Location: Hong Kong
Were you born into a Buddhist family? Yes, but I didn’t understand much about Buddhism until I started studying it on my own. Like many people, I looked to the Buddha as someone to pray to in order to get what I wanted—to go to a good school, to meet a good girlfriend, to get a raise or a promotion. But actually that has nothing to do with what the Buddha taught.
When I began my self-study, I learned that that the Buddha’s teaching is all about karma. Buddhism is about causes and consequences, conditions and circumstances. I was an engineering major, and I’ve studied physics, which talks about actions and reactions, so karma makes a lot of sense to me.
You’ve started a movement called Green Monday. What is it? It is a multidimensional social venture revolving primarily around food. The common thread is the question, how do we build a more sustainable world in a way that also benefits ourselves? The call for action is for people to eat a plant-based diet one day each week.
Why do you focus on food? Food is something that everyone is involved with, so it’s the easiest way to engage people. No one forgets to eat, right? Also, most people don’t know that the meat industry contributes more to our carbon footprint than transportation. So if there is one simple way to lower our carbon impact, it is to reduce our meat consumption.
Are you a full-time vegetarian? I have been a vegetarian for 15 years. I started purely out of compassion for the animals. The question that led me to become a vegetarian is, why do we treat certain animals compassionately and other animals cruelly? We love our pets and treat them like family. Why do we treat cows and pigs and chickens differently? Unless someone can give me a satisfactory answer to that double standard, I’m going to be nice to the dogs and the cows.
When did you connect your compassion for the animals to a wider environmental concern? I think it was a natural result of being mindful of what I was eating. When you start to pay attention to your diet, you notice the impact it has on yourself and the animals. Then you research the impact it has on the planet. In this way, Green Monday is not just about vegetarianism, good health, and the environment. It is also a good way to plant the seed of mindfulness in people.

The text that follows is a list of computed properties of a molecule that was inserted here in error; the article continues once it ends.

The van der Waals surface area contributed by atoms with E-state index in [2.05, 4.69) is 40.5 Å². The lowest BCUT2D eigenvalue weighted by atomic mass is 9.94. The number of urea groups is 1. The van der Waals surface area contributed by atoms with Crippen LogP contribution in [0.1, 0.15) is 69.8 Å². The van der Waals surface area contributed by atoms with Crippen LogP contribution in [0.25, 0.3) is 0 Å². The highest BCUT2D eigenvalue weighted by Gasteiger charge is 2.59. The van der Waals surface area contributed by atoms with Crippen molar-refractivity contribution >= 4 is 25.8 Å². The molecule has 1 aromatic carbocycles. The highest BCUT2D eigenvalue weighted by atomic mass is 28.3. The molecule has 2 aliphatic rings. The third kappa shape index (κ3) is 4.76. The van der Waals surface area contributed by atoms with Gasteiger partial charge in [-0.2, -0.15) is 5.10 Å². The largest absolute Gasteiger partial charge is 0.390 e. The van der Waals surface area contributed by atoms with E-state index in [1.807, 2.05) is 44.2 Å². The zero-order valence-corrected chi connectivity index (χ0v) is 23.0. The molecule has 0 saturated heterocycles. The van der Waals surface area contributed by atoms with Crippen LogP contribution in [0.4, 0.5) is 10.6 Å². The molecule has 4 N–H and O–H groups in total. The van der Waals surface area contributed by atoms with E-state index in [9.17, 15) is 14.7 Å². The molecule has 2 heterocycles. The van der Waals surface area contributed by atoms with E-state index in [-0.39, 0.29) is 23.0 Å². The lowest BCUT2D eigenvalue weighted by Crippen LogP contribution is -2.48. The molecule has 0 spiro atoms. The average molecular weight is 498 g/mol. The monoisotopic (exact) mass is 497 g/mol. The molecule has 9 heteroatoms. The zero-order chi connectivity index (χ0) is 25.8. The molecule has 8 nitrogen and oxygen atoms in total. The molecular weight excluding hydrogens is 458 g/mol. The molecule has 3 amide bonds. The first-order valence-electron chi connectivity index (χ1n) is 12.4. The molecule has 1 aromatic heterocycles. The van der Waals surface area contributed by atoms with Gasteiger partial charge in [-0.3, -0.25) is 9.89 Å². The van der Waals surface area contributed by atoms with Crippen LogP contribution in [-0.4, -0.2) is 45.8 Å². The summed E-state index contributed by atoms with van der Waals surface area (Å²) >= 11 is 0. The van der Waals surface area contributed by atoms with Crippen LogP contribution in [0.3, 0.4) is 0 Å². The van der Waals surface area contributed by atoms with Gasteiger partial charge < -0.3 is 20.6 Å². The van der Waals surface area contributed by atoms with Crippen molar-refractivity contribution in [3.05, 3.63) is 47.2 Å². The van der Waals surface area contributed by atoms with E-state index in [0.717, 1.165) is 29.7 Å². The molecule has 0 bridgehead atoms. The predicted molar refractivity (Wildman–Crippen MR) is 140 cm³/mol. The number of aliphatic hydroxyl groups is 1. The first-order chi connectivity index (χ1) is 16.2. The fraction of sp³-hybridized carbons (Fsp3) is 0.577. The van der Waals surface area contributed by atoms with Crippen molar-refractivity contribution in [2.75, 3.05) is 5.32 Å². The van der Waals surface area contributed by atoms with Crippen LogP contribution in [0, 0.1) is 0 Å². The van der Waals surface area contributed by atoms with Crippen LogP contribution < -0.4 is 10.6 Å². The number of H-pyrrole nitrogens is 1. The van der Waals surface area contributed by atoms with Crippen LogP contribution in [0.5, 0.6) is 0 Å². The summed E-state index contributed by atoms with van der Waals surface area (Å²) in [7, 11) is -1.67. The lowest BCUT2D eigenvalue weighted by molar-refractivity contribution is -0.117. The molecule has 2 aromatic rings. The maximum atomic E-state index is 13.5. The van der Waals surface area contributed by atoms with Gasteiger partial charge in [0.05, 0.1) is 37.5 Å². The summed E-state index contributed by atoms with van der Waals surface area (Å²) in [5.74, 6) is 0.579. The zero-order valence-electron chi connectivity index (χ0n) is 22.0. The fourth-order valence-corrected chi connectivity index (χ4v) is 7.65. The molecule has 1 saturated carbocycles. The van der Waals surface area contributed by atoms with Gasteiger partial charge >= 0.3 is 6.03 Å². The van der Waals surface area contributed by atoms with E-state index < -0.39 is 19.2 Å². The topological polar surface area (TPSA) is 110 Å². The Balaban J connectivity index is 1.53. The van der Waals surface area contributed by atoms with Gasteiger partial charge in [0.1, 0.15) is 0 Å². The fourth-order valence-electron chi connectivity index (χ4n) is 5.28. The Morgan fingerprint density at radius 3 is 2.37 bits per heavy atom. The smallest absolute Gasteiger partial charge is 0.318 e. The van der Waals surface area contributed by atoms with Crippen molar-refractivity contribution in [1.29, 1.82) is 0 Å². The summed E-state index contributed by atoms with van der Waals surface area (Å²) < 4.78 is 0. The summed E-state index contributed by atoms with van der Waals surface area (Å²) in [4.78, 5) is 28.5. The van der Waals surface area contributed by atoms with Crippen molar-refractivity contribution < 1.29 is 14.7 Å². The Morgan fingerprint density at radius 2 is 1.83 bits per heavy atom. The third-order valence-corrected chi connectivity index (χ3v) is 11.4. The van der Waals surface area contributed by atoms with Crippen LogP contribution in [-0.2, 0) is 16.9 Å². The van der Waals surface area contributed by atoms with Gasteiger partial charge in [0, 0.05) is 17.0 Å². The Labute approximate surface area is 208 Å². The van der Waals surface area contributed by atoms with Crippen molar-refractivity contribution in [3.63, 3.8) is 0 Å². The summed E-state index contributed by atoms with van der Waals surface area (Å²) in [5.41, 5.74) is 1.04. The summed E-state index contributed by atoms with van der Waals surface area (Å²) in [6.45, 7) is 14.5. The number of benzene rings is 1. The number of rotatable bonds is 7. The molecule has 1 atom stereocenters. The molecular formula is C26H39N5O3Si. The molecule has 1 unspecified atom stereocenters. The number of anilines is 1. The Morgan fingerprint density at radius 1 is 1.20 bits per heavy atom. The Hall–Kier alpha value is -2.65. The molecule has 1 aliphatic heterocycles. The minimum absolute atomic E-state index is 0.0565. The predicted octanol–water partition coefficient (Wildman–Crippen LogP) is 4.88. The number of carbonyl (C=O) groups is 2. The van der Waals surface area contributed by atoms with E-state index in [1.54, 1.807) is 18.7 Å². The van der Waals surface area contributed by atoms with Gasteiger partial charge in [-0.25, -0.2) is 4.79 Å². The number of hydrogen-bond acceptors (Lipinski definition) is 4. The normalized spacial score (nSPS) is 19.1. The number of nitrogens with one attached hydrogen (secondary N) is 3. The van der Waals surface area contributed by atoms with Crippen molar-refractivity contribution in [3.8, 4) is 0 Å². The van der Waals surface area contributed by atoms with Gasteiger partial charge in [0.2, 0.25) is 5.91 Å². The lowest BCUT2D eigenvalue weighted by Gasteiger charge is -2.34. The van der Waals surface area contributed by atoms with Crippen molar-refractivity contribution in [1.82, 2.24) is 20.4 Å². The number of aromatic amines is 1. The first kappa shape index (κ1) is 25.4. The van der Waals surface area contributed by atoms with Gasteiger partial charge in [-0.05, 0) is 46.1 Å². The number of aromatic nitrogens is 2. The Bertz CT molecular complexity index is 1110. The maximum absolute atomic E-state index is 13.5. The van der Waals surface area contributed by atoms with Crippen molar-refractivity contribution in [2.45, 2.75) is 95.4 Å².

Why go green on Monday? We tend to overeat on weekends. Monday is a good opportunity to detox, eat lightly, and cleanse. If you want to choose Green Thursday, Green Friday, or Green Sunday, though, that is okay. The more days you do, the better. But suggesting Monday is another way that we can synchronize our efforts and make this change together.
I read that Green Monday has more than 1.5 million people participating. In less than four years we have transformed the city of Hong Kong. Before we existed, vegetarian diets were mostly about religion, with maybe a few people doing it for health reasons. But we came in and started a movement. Now a quarter of the population in Hong Kong is practicing Green Monday.
What are the keys to building a successful social movement? There are three major characteristics: it’s simple, viral, and actionable. If you want to mobilize a lot of people to do something, your instruction has to be very simple and clear. If it’s too long-winded and complicated, it will get lost. So we deliberately picked these two simple words: green and Monday. These are words that a 3-year-old would know, regardless of cultural or language background.
The second key is that it’s viral. Unless you are Leonardo DiCaprio or Taylor Swift, you cannot talk to 10 million people. To build a movement, it must have a viral element that allows you to reach many people. Food is a social activity; we always eat with other people, so the message can spread that way. Also, thanks to social media, people like to post pictures of what they eat.
The third component is that your message is actionable. In the case of Green Monday, the call for action is: one day a week, please eat plant-based food.
I guess a fourth thing is that your message has to be pleasant. If you’re going to mobilize people and create a movement, you cannot start with something negative. Obviously, people won’t join something they don’t like.
Do you think Buddhism needs rebranding? The first noble truth is suffering. Well, clearly the first noble truth is true, but this is not the best way to open a conversation. If you start with suffering, people will think you are a pessimist. So I like to rephrase the four noble truths and tell people that the Buddha offers a path to sustainable happiness. Yes, the Buddha said that there are potholes on the road of life—such as greed, hatred, and ignorance—but he also pointed out the ways to avoid the potholes. If you navigate your way around these potholes, your life will be smooth.
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